December is the shoulder season in the Annapurna trekking region, which means that it’s getting cold, but not yet brutally cold. Generally the weather is fine, but there is the off chance of snowstorms, whiteouts and avalanches. These in turn can lead to hypothermia, frostbite and, in extreme cases, death.
Hypothermia is the condition of having an abnormally low body temperature. Symptoms of this disorder include: loss of judgement, slurring of speech and general denial on the part of the victim. Obviously, these manifestations could also rise from indulgence in chang or rakshi, two Nepalese alcoholic beverages of choice….
When preparing for the trek, I was reading The Mountain Traveller’s Handbook, written by Paul Deegan and published by the British Mountaineering Council. I learnt a lot about acute mountain sickness and how to recognise symptoms of the dreaded pulmonary oedema and cerebral oedema, both of which can be fatal. It described the merits of bringing a pressure chamber which can be operated with a foot pump, but, after ample consideration, I thought it would add too much weight to my daypack…
Other useful tips involved methods to stay warm at night: if you put up with a bursting bladder, the night will feel much colder because the body will be forced to divert precious heat to the bladder to keep the liquid at a manageable temperature (..) you’ll be better off if you get up to relieve yourself.
This was something to keep in mind when lying under cosy blankets in an unheated room with temperatures dropping below zero and where going to the loo involved a lengthy trek through dark, icy corridors to a frozen toilet.
It made the tailor made luxury trekkings very appealing, where clients get a warm towel after arriving at camp, and where a western style toilet is carried up by a porter to save clients the inconveniences of using a squat toilet which are the norm at the more basic lodges…
It was not only the cold season that meant fewer people on the trails. The past year saw a massive earthquake too, and the recent blockade at the border with India with its resulting fuel shortages, hasn’t helped much either in luring trekkers back on the trail.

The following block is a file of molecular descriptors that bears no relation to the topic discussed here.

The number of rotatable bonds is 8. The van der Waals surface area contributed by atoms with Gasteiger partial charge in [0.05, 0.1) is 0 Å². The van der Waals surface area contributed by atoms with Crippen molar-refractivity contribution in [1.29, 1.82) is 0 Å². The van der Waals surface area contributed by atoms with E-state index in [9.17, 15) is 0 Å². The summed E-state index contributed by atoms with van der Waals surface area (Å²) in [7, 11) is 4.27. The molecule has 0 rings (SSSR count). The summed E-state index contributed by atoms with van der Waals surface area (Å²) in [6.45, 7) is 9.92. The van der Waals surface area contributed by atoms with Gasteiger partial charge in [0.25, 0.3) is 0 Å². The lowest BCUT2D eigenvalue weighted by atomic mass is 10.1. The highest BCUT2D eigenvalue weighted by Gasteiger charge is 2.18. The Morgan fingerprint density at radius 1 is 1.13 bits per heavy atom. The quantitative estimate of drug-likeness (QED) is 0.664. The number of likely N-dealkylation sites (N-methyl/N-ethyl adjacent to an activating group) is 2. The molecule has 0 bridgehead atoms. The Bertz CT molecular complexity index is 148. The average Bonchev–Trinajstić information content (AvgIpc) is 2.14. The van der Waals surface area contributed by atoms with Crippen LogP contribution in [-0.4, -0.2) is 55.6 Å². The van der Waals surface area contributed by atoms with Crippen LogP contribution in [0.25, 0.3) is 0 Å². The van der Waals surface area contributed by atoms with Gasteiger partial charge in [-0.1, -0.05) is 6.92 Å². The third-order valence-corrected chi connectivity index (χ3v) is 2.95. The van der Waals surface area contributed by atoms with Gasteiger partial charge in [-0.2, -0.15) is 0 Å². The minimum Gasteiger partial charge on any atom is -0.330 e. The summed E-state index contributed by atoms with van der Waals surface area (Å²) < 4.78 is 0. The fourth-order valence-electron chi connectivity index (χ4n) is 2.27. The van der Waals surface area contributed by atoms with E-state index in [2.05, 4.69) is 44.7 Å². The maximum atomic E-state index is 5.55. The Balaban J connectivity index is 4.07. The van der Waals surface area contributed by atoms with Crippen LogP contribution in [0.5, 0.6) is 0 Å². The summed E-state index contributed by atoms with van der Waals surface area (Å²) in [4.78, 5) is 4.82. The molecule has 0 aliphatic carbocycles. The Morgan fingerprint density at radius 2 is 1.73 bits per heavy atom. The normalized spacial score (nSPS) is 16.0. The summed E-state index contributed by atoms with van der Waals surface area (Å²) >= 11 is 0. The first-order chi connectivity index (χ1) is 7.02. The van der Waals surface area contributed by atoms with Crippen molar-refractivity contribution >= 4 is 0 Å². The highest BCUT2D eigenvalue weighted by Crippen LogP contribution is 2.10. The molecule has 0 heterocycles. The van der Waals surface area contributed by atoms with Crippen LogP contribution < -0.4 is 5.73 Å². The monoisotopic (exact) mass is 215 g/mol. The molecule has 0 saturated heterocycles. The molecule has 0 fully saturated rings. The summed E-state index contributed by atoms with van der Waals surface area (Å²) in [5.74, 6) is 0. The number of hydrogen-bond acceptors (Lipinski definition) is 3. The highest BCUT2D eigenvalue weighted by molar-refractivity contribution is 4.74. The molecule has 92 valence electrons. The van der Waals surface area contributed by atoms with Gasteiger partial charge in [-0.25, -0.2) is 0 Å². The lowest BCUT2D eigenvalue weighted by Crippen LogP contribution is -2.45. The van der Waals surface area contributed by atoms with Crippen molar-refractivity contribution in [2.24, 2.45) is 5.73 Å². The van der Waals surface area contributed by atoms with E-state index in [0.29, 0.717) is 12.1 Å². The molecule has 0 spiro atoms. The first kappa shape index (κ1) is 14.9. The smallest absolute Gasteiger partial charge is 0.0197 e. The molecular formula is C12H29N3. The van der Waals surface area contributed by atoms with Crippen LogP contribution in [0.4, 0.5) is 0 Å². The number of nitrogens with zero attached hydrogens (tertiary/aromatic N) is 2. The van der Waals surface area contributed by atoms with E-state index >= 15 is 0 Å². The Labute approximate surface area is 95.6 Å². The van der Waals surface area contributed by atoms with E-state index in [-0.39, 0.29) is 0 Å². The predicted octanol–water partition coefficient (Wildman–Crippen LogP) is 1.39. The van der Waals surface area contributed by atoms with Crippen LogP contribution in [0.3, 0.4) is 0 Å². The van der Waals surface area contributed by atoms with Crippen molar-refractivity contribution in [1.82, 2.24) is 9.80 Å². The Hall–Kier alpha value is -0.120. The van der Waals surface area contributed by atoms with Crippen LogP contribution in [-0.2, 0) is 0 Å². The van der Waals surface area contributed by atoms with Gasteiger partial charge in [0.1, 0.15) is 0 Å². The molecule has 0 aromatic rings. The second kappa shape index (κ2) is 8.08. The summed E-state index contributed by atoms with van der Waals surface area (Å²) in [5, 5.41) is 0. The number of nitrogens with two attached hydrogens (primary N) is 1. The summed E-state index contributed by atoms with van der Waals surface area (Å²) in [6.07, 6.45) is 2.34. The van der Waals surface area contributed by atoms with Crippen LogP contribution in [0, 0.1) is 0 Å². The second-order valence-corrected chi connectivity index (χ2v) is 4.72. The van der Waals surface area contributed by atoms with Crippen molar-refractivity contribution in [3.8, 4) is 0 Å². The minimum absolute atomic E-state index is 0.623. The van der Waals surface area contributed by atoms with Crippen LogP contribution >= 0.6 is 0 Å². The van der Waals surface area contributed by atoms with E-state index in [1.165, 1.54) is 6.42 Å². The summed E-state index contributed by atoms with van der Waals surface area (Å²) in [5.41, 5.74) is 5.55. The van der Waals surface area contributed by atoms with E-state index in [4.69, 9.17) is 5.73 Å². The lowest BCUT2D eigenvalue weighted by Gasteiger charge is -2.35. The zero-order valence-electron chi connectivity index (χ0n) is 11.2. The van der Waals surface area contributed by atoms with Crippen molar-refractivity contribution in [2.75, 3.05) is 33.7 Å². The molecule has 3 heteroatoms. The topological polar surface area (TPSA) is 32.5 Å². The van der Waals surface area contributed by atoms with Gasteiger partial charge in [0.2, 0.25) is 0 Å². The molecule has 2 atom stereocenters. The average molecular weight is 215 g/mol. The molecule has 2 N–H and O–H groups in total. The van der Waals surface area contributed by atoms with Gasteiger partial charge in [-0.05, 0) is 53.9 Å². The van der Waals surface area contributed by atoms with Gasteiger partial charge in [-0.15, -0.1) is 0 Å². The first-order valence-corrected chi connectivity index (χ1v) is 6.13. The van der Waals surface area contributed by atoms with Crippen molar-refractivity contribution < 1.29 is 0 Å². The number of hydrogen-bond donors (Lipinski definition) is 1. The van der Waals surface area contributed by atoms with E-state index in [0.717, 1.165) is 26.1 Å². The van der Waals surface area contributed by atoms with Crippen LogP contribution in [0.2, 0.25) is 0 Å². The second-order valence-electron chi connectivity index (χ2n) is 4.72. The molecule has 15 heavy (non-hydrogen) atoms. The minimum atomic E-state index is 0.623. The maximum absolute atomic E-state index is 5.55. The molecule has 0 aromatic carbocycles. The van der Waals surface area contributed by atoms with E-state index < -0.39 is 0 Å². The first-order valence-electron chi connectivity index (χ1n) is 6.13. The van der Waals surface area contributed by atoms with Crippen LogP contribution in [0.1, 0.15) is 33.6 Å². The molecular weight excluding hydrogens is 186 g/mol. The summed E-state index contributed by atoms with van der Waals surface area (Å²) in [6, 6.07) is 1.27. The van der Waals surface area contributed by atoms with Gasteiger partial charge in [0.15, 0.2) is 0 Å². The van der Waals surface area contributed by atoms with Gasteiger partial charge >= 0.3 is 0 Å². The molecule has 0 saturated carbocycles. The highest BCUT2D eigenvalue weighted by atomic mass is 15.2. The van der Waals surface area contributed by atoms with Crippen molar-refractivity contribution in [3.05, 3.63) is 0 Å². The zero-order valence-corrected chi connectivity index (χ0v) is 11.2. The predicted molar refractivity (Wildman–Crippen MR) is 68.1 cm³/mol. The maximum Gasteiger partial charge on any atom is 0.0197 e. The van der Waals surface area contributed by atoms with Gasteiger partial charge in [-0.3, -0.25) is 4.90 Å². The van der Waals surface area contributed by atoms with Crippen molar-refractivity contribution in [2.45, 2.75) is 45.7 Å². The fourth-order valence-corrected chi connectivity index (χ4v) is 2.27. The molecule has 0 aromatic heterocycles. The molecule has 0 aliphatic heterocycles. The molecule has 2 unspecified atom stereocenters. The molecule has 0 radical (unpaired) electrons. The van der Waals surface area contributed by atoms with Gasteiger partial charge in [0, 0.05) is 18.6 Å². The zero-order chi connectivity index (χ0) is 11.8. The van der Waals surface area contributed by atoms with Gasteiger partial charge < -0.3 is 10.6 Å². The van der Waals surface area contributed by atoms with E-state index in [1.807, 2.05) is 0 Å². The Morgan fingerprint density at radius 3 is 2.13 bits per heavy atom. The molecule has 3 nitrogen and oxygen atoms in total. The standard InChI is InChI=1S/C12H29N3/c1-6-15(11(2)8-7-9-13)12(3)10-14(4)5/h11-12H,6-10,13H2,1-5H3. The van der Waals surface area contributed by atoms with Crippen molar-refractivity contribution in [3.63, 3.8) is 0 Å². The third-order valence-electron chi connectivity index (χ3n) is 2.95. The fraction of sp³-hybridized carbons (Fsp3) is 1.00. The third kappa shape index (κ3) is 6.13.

Day 15: Kagbeni to Tukuche
This day was harder than I had anticipated… Although my sphincter was back in line again, I had not yet fully recovered. Still, I chose the trail rather than the dusty jeep road but had difficulty with the accumulated elevation gain that far exceeded that of the more gradual road on the other side of the river.
Tukuche was the village where Maurice Herzog in 1950 based himself and it was here that he and his team decided to climb Annapurna rather than Dhaulagiri as they had permission to climb either one of them. Their decision was based on the grounds that Dhaulagiri seemed impossible to climb which, in hindsight, is ironical because since then Annapurna has proved to have the highest fatality rate of all eightthousanders.
In 1960 a Swiss expedition left from Tukuche to reach the summit of Dhaulagiri. An important role in the undertaking was played by the pilots Emil Wick and Ernst Saxer of a Pilatus PC-6 Porter airplane who delivered supplies for the expedition at a landing strip in the snow near the North East col. They took the opportunity to return with some unusual cargo: We were staying in Pokhara, but there was no electricity. So we always carried a big drum up to the glacier, filled it with snow, flew it to Pokhara and cooled our beer. Eventually, towards the end of the expedition, they crashed on take off at he Dhampus pass and, though both pilots were not injured, they were not acclimitised eiither, but they nevertheless managed to walk down to Tukuche.
The 1973 US expedition saw Wick back at Dhaulagiri where he dropped supplies. The high flying Americans had asked for two bottles of wine and a chicken, the latter which, for reasons unknown, was still alive when it plonked down from the aircraft. Because the sherpas wouldn’t allow the chicken to be killed, as they believed it would anger the gods, it was kept as the expedition pet.
Day 16: Tukuche to Ghasa
Good views from Dhaulagiri, which was the highest mountain in the world for a while, a title that was, until then, bestowed on the Chimborazo, a volcano in Ecuador. It was measured by British surveyors in 1808, a remarkable accomplishment given the fact that Nepal at the time was inaccessible and the triangulation was done from India. Most people outside India thought the outcome was preposterous and continued to entertain the view that Chimborazo was the highest mountain in the world.
In Ghasa I drank two glasses of delicious apple cider for which the region is famous.
Day 17: Ghasa to Tatopani
An easy day along the jeep road that fortunately saw very little traffic and was mostly downhill. In Tatopani I found a pleasant lodge with a nice garden where trees were laden with mandarins. In the late afternoon I enjoyed a bath in the hot springs on the other side of the road of the lodge. Tatopani means hot water in Nepalese.
Day 18: Tatopani to Ghorepani
This was a long day with a lot of altitude gain, Tatopani being at 1190 m and Ghorepani at 2860 m. Ghorepani means horse water in Nepalese and was historically a watering hole for mule caravans.
To be continued…